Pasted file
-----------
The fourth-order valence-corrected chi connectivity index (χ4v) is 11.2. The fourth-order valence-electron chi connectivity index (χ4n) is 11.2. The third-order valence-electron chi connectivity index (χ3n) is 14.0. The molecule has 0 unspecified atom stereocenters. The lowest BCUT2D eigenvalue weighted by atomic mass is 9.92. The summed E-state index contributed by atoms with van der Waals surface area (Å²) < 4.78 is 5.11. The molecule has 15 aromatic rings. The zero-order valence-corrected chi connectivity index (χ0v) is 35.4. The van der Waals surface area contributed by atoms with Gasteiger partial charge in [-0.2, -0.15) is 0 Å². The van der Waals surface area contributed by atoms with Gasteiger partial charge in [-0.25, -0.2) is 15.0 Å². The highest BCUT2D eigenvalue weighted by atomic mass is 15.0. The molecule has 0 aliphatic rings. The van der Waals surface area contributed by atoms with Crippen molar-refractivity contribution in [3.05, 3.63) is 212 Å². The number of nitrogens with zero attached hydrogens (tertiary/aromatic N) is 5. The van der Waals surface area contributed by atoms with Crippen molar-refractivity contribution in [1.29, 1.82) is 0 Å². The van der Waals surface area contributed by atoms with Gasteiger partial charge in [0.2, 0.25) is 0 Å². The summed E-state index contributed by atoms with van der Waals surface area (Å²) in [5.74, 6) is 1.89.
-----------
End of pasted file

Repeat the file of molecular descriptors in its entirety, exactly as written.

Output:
The fourth-order valence-corrected chi connectivity index (χ4v) is 11.2. The fourth-order valence-electron chi connectivity index (χ4n) is 11.2. The third-order valence-electron chi connectivity index (χ3n) is 14.0. The molecule has 0 unspecified atom stereocenters. The lowest BCUT2D eigenvalue weighted by atomic mass is 9.92. The summed E-state index contributed by atoms with van der Waals surface area (Å²) < 4.78 is 5.11. The molecule has 15 aromatic rings. The zero-order valence-corrected chi connectivity index (χ0v) is 35.4. The van der Waals surface area contributed by atoms with Gasteiger partial charge in [-0.2, -0.15) is 0 Å². The van der Waals surface area contributed by atoms with Gasteiger partial charge in [-0.25, -0.2) is 15.0 Å². The highest BCUT2D eigenvalue weighted by atomic mass is 15.0. The molecule has 0 aliphatic rings. The van der Waals surface area contributed by atoms with Crippen molar-refractivity contribution in [3.05, 3.63) is 212 Å². The number of nitrogens with zero attached hydrogens (tertiary/aromatic N) is 5. The van der Waals surface area contributed by atoms with Crippen molar-refractivity contribution in [1.29, 1.82) is 0 Å². The van der Waals surface area contributed by atoms with Gasteiger partial charge in [0.2, 0.25) is 0 Å². The summed E-state index contributed by atoms with van der Waals surface area (Å²) in [5.74, 6) is 1.89.